How your dog can make you healthier

More than just a cuddle companion, your dog can benefit your health. Here's how your favourite pet does more than just comfort

By Lisa Hannam

How your dog can make you healthier

Your dog can motivate you to be mentally and physically healthier, says Minneapolis, Minn.-based journalist Martin Kihn. In his new book Bad Dog (A Love Story), he says his Bernese mountain dog, Hola, taught him to be responsible and set goals, gave him hope and ultimately made him quit drinking. Every morning at 6 a.m., Hola would push Kihn out of bed to get him to his AA meeting. "Her intuitiveness is truly amazing."

Indeed, a study published in the Journal of Physical Activity & Health found that dog owners are 34 percent likelier to be more active than those who don't have a dog.

Here's more proof your "best friend" can make you healthier:

• A study from the University of Western Australia found that people with dogs walked about 30 minutes more a week than non-dog owners.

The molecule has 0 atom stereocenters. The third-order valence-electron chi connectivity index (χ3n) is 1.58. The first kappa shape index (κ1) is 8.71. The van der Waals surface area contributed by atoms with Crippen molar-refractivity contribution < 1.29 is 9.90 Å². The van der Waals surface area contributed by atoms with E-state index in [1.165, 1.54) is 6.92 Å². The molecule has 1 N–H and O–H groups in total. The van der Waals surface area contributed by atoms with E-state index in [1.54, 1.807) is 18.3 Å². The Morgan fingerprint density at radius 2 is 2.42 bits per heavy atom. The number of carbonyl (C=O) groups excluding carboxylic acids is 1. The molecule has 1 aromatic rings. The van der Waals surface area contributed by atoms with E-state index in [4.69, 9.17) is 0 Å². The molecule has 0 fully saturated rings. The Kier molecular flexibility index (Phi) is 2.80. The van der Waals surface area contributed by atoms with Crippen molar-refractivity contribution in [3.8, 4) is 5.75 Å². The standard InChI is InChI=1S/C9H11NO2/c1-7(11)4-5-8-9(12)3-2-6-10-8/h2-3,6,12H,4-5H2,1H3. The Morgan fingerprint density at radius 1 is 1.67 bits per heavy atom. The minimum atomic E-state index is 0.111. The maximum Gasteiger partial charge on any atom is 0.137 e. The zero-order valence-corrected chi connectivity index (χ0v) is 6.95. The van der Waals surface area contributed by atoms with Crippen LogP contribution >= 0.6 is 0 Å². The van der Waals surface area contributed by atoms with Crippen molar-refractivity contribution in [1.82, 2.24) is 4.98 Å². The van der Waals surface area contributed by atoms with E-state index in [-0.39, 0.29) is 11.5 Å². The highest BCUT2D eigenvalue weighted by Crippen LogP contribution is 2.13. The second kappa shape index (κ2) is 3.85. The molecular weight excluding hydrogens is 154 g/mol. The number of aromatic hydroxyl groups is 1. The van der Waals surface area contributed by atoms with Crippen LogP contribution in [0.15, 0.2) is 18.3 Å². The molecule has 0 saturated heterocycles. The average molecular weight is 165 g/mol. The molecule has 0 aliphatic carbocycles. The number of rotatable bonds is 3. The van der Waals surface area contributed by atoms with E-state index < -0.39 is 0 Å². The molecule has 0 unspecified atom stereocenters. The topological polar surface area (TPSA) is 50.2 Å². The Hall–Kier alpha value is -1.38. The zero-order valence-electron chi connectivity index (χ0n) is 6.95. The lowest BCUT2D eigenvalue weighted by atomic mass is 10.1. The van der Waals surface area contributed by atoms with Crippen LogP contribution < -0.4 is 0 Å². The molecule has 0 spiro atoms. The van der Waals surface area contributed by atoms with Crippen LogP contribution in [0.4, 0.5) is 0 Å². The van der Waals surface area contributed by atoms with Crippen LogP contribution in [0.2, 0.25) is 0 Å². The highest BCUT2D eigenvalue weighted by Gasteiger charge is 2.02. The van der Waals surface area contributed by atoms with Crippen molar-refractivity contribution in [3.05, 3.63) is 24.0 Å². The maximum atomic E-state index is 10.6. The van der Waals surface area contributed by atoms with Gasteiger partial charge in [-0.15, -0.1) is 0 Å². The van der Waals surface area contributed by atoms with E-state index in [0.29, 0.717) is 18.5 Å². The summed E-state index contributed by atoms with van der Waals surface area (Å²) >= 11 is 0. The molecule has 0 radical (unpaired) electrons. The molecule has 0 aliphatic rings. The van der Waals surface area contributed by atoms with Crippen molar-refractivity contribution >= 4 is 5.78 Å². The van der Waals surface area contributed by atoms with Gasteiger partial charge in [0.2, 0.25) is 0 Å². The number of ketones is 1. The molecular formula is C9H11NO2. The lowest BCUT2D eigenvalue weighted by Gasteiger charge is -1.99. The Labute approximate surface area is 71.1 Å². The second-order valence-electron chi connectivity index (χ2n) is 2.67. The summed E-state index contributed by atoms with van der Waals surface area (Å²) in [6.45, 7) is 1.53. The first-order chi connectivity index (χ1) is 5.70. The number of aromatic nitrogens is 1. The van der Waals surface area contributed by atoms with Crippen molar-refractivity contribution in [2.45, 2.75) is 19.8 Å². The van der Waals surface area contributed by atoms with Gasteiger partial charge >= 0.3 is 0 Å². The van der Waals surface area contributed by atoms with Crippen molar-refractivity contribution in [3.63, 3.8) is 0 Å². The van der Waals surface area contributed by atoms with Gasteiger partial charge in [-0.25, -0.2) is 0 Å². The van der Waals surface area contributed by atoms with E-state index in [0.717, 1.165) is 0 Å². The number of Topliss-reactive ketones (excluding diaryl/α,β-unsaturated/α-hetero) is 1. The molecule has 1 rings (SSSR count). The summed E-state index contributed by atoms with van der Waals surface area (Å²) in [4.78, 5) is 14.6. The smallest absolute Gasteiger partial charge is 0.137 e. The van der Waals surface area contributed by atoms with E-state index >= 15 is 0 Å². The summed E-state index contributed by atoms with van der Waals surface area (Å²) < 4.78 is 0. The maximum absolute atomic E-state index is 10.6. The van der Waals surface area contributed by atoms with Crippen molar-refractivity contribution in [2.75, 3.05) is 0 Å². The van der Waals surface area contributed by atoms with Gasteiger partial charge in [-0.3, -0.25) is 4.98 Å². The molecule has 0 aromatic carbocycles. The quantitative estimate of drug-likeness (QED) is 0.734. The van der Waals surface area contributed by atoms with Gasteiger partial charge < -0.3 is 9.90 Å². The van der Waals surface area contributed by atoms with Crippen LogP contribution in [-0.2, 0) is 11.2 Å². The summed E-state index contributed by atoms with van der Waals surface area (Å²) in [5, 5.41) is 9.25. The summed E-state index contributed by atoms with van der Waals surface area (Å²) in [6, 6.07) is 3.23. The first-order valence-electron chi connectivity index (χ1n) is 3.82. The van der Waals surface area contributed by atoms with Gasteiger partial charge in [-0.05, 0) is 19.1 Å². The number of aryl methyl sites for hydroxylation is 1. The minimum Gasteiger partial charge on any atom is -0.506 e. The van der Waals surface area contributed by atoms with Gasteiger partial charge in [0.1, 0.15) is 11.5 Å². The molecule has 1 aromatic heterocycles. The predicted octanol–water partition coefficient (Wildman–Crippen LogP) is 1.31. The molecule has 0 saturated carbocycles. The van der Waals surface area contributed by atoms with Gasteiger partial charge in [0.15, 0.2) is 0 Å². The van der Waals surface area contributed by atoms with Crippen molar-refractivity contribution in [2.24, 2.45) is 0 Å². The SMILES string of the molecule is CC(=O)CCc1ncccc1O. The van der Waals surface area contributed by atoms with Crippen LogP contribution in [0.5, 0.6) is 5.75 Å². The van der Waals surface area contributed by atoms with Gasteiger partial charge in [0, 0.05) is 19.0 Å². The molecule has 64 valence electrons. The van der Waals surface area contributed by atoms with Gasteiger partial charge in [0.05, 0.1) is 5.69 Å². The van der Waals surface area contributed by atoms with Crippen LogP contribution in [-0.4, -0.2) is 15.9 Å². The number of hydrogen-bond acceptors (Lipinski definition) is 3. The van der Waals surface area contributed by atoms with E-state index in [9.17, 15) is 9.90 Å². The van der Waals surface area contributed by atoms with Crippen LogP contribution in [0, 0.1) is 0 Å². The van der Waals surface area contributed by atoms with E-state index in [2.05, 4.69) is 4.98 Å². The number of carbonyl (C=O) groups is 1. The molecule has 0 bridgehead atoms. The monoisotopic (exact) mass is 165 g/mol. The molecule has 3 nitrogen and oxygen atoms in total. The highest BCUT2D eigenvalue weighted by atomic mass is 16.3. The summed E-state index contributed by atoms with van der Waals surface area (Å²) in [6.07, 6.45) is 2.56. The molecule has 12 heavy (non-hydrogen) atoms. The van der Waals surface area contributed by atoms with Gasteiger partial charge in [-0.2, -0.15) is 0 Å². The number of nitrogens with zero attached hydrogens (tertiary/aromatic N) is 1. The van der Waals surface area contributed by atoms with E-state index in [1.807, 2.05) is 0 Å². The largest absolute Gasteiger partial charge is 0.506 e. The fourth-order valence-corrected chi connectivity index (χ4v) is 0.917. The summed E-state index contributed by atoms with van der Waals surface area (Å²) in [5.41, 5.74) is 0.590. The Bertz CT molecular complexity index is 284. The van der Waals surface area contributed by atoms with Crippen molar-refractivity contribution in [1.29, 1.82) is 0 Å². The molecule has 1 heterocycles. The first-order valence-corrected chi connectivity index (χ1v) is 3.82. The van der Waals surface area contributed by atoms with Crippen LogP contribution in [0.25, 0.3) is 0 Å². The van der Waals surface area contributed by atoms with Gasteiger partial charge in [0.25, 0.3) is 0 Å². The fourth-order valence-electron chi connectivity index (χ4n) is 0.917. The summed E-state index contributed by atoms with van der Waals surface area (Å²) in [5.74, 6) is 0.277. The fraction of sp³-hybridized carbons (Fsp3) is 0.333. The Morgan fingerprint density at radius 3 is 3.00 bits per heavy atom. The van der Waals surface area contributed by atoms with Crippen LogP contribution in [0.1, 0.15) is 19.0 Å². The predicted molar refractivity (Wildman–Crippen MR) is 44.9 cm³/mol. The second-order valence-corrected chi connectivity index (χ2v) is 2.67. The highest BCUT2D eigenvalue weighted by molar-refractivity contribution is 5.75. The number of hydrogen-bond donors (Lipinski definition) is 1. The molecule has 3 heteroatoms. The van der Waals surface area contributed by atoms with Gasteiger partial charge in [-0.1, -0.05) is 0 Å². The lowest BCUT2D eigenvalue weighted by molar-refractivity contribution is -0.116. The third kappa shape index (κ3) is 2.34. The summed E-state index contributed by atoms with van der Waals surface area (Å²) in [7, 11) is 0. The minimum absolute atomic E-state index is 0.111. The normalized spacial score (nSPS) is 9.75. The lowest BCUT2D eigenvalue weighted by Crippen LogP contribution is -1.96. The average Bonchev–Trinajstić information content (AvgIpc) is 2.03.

Teens with dogs get about 32 minutes of physical activity a day, reports the American Journal of Preventative Medicine.

• A one-year study from the University of Guelph found that having a pet around had a positive effect on the physical health of those age 65 and older.

• When people who didn't own dogs signed up for a dog-walking program, they lost 14 pounds in about a year, says a University of Missouri-Columbia study.

• In addition to walks to the park, it seems people are more likely to participate in outdoor recreational physical activities if they have a dog, shows a study from BMC Public Health.

Thanks, pal!

This article was originally titled "The dogtor is in" in the Summer 2011 issue of Best Health. Subscribe today to get the full Best Health experience–and never miss an issue!

Best Health Magazine, Summer 2011

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